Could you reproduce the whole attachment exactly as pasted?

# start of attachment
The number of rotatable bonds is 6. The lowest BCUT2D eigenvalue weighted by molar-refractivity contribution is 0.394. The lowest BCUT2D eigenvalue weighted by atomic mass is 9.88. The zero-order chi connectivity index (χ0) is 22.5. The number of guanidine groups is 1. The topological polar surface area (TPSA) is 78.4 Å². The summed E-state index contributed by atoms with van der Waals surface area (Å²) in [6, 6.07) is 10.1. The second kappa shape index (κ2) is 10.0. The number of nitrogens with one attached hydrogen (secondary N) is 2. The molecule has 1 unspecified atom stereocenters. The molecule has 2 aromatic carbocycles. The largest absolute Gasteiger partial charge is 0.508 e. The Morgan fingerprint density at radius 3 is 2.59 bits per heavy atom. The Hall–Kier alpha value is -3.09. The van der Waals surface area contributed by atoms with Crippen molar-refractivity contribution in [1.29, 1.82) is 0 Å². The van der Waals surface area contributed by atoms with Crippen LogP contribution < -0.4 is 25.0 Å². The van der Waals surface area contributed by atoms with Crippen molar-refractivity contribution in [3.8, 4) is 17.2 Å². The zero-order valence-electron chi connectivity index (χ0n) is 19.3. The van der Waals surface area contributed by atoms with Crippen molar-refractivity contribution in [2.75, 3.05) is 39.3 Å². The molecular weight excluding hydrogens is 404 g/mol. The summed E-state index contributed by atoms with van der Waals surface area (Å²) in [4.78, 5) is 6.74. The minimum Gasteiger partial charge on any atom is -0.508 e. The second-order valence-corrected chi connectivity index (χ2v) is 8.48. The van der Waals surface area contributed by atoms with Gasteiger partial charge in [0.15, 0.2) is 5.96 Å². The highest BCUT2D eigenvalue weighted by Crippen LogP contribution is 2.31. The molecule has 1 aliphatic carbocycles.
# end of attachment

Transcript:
The number of rotatable bonds is 6. The lowest BCUT2D eigenvalue weighted by molar-refractivity contribution is 0.394. The lowest BCUT2D eigenvalue weighted by atomic mass is 9.88. The zero-order chi connectivity index (χ0) is 22.5. The number of guanidine groups is 1. The topological polar surface area (TPSA) is 78.4 Å². The summed E-state index contributed by atoms with van der Waals surface area (Å²) in [6, 6.07) is 10.1. The second kappa shape index (κ2) is 10.0. The number of nitrogens with one attached hydrogen (secondary N) is 2. The molecule has 1 unspecified atom stereocenters. The molecule has 2 aromatic carbocycles. The largest absolute Gasteiger partial charge is 0.508 e. The Morgan fingerprint density at radius 3 is 2.59 bits per heavy atom. The Hall–Kier alpha value is -3.09. The van der Waals surface area contributed by atoms with Crippen molar-refractivity contribution in [1.29, 1.82) is 0 Å². The van der Waals surface area contributed by atoms with Crippen LogP contribution < -0.4 is 25.0 Å². The van der Waals surface area contributed by atoms with Crippen molar-refractivity contribution in [3.8, 4) is 17.2 Å². The zero-order valence-electron chi connectivity index (χ0n) is 19.3. The van der Waals surface area contributed by atoms with Crippen molar-refractivity contribution in [2.75, 3.05) is 39.3 Å². The molecular weight excluding hydrogens is 404 g/mol. The summed E-state index contributed by atoms with van der Waals surface area (Å²) in [4.78, 5) is 6.74. The minimum Gasteiger partial charge on any atom is -0.508 e. The second-order valence-corrected chi connectivity index (χ2v) is 8.48. The van der Waals surface area contributed by atoms with Gasteiger partial charge in [0.15, 0.2) is 5.96 Å². The highest BCUT2D eigenvalue weighted by Crippen LogP contribution is 2.31. The molecule has 1 aliphatic carbocycles.